It seems a general trend in farmers, that they really don't view parrots as pests (as stated previously) but feel something should be done soon so they don't lose so much of their livelihood. There were almost unanimous suggestions of planting food trees like star fruit around where the stronghold of the population is thought to be in the Valleé de Mai. Suggestions of compensation in the forms of seeds and lower fertiliser prices that are supplied by the Ministry of Agriculture, and translocation of some birds to other, farmer free islands were also made. However, for the mean time, for most, sharing the island's fruit is satisfactory - the parrots munch the fruits at the top of the trees, and the humans get the ones on the bottom! 

The secondary school was a delight to visit - the children were receptive and very forthcoming about what they knew (or didn't) about parrots, although I think bribing them with lollipops may have helped…..It turns out there is quite a large hole in the education system when it comes to parrots - one I intended to fix as soon as possible! With the help of the long suffering head warden of the Valleé de Mai, their school teachers were cordially invited to attend my final presentation on Praslin.

Raising black parrot awareness on the main island of Mahé; a rather timely article written by my mentor at the Seychelles Island Foundation and myself appeared in a nationwide newspaper (on page 4!!), and the announcement that I would be giving a public talk at a local exhibition centre was on the next page. The fact the press appeared with some rather alarming filming equipment was a little nerve wracking, but armed with my parrotphenalia (sorry, sorry) - parrot earrings, WPT shirt and a newly acquired parrot necklace, everything went fine and I think we all had a good time - apart from the gentleman in the corner who went to sleep, but it was Friday afternoon…..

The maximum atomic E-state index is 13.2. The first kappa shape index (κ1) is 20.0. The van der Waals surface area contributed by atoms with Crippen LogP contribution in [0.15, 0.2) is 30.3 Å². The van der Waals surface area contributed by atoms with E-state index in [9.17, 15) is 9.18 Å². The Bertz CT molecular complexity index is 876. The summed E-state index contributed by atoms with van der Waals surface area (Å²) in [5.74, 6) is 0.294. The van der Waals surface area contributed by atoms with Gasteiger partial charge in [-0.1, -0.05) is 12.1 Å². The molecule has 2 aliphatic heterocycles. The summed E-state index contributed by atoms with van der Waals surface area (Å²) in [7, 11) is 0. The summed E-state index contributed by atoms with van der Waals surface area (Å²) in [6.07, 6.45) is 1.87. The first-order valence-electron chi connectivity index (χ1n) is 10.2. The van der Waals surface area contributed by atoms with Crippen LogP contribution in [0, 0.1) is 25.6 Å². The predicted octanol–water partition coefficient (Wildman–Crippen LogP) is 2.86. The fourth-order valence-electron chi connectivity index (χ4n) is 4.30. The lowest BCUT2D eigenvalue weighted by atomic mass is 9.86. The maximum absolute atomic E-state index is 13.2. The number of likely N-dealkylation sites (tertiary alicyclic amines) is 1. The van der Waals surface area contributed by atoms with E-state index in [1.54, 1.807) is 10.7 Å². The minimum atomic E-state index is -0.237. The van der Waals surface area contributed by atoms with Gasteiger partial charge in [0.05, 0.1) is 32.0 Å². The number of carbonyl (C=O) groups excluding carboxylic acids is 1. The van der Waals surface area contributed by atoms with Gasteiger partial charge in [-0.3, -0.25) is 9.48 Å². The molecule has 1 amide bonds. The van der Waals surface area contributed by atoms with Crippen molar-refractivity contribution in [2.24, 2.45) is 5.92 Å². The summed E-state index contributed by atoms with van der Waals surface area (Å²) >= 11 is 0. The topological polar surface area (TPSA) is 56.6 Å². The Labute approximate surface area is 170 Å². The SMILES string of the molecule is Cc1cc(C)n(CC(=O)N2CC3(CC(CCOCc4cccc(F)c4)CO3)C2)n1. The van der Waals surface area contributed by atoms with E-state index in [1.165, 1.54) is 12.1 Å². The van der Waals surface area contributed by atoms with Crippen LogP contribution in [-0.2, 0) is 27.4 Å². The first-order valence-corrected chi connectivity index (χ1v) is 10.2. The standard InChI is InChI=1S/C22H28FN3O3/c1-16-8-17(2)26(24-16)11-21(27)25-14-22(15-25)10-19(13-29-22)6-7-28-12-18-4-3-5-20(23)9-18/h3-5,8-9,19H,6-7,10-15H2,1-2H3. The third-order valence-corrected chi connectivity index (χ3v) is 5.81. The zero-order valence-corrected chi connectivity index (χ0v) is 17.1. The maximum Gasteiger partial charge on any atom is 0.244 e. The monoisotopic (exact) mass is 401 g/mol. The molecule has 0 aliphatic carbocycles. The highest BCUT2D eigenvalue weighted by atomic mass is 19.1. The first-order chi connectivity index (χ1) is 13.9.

I am spending my last weekend on Praslin revisiting favourite places discovered these past few months, and following paths we had no time previously to explore. Up here on Zimbabwe peak, the breeze has dropped and all is peace and tranquillity - a far cry from the catastrophic circumstances in the country of its namesake - and I'm trying not to contemplate the impending pressures of being thrust back into top gear with the accompanying strain of imminent deadlines. Not to mention the fact that those post-Seychelles blues are bound to hit hard as soon as I want fresh fruit salad for breakfast but have to settle for a pop-tart instead.

But for now, nothing matters, because I have just seen two beautiful chocolate brown parrots are enjoying the view from the telecommunications line near where I am sitting, and I do believe they want a chat.